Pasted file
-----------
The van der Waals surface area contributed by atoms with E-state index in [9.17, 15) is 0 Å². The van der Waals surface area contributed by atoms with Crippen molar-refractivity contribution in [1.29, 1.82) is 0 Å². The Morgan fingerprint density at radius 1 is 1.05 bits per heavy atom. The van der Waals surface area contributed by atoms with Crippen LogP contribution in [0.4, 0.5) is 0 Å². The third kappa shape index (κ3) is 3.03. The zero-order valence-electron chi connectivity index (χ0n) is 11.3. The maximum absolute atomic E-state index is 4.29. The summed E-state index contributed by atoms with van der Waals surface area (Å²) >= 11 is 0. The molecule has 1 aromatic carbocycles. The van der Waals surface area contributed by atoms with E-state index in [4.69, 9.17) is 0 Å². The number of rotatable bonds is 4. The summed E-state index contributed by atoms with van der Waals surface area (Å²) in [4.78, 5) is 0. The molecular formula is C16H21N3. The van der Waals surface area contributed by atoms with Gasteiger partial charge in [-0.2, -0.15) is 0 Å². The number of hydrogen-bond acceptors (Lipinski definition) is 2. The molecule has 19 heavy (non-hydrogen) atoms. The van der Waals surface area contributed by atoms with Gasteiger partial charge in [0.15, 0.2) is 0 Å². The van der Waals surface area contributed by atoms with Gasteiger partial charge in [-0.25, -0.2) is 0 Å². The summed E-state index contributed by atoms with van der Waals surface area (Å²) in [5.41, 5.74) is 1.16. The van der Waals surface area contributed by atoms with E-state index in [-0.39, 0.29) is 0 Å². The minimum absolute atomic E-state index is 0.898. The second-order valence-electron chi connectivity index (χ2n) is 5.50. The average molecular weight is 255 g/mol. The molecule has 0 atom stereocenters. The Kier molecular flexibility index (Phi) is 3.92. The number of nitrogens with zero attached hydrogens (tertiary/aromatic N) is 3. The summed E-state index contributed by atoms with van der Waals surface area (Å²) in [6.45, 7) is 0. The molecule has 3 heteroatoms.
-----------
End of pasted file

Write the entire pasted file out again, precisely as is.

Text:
The van der Waals surface area contributed by atoms with E-state index in [9.17, 15) is 0 Å². The van der Waals surface area contributed by atoms with Crippen molar-refractivity contribution in [1.29, 1.82) is 0 Å². The Morgan fingerprint density at radius 1 is 1.05 bits per heavy atom. The van der Waals surface area contributed by atoms with Crippen LogP contribution in [0.4, 0.5) is 0 Å². The third kappa shape index (κ3) is 3.03. The zero-order valence-electron chi connectivity index (χ0n) is 11.3. The maximum absolute atomic E-state index is 4.29. The summed E-state index contributed by atoms with van der Waals surface area (Å²) >= 11 is 0. The molecule has 1 aromatic carbocycles. The van der Waals surface area contributed by atoms with E-state index in [4.69, 9.17) is 0 Å². The number of rotatable bonds is 4. The summed E-state index contributed by atoms with van der Waals surface area (Å²) in [4.78, 5) is 0. The molecular formula is C16H21N3. The van der Waals surface area contributed by atoms with Gasteiger partial charge in [-0.2, -0.15) is 0 Å². The number of hydrogen-bond acceptors (Lipinski definition) is 2. The molecule has 19 heavy (non-hydrogen) atoms. The van der Waals surface area contributed by atoms with Gasteiger partial charge in [0.15, 0.2) is 0 Å². The van der Waals surface area contributed by atoms with Gasteiger partial charge in [-0.25, -0.2) is 0 Å². The summed E-state index contributed by atoms with van der Waals surface area (Å²) in [5.41, 5.74) is 1.16. The van der Waals surface area contributed by atoms with E-state index in [-0.39, 0.29) is 0 Å². The minimum absolute atomic E-state index is 0.898. The second-order valence-electron chi connectivity index (χ2n) is 5.50. The average molecular weight is 255 g/mol. The molecule has 0 atom stereocenters. The Kier molecular flexibility index (Phi) is 3.92. The number of nitrogens with zero attached hydrogens (tertiary/aromatic N) is 3. The summed E-state index contributed by atoms with van der Waals surface area (Å²) in [6.45, 7) is 0. The molecule has 3 heteroatoms.